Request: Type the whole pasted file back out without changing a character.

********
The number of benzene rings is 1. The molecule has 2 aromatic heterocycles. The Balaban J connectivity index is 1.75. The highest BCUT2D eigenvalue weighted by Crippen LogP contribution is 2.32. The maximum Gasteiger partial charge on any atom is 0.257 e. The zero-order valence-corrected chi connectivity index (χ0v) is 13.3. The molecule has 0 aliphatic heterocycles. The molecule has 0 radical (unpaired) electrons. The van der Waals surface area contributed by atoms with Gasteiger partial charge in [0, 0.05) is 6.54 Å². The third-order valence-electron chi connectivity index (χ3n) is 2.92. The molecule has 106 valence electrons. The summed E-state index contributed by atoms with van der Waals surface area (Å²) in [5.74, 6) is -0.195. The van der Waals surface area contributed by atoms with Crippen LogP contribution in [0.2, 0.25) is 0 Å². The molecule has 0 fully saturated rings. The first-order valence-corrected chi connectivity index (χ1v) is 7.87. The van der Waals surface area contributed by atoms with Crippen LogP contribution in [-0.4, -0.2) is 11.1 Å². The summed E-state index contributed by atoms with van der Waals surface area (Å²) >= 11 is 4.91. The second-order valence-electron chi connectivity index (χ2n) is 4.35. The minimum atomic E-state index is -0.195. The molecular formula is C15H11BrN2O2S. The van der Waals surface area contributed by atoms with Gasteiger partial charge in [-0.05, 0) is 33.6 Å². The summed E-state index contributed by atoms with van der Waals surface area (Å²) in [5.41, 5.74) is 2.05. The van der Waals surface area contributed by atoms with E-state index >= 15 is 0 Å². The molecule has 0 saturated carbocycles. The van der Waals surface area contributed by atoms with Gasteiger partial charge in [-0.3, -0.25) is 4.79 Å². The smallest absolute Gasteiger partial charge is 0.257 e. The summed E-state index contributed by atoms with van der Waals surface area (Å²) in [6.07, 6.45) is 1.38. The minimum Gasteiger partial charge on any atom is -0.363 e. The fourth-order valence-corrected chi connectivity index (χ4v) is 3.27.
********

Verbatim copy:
The number of benzene rings is 1. The molecule has 2 aromatic heterocycles. The Balaban J connectivity index is 1.75. The highest BCUT2D eigenvalue weighted by Crippen LogP contribution is 2.32. The maximum Gasteiger partial charge on any atom is 0.257 e. The zero-order valence-corrected chi connectivity index (χ0v) is 13.3. The molecule has 0 aliphatic heterocycles. The molecule has 0 radical (unpaired) electrons. The van der Waals surface area contributed by atoms with Gasteiger partial charge in [0, 0.05) is 6.54 Å². The third-order valence-electron chi connectivity index (χ3n) is 2.92. The molecule has 106 valence electrons. The summed E-state index contributed by atoms with van der Waals surface area (Å²) in [5.74, 6) is -0.195. The van der Waals surface area contributed by atoms with Crippen LogP contribution in [0.2, 0.25) is 0 Å². The molecule has 0 fully saturated rings. The first-order valence-corrected chi connectivity index (χ1v) is 7.87. The van der Waals surface area contributed by atoms with Crippen LogP contribution in [-0.4, -0.2) is 11.1 Å². The summed E-state index contributed by atoms with van der Waals surface area (Å²) >= 11 is 4.91. The second-order valence-electron chi connectivity index (χ2n) is 4.35. The minimum atomic E-state index is -0.195. The molecular formula is C15H11BrN2O2S. The van der Waals surface area contributed by atoms with Gasteiger partial charge in [-0.05, 0) is 33.6 Å². The summed E-state index contributed by atoms with van der Waals surface area (Å²) in [5.41, 5.74) is 2.05. The van der Waals surface area contributed by atoms with E-state index >= 15 is 0 Å². The molecule has 0 saturated carbocycles. The van der Waals surface area contributed by atoms with Gasteiger partial charge in [-0.3, -0.25) is 4.79 Å². The smallest absolute Gasteiger partial charge is 0.257 e. The summed E-state index contributed by atoms with van der Waals surface area (Å²) in [6.07, 6.45) is 1.38. The minimum Gasteiger partial charge on any atom is -0.363 e. The fourth-order valence-corrected chi connectivity index (χ4v) is 3.27.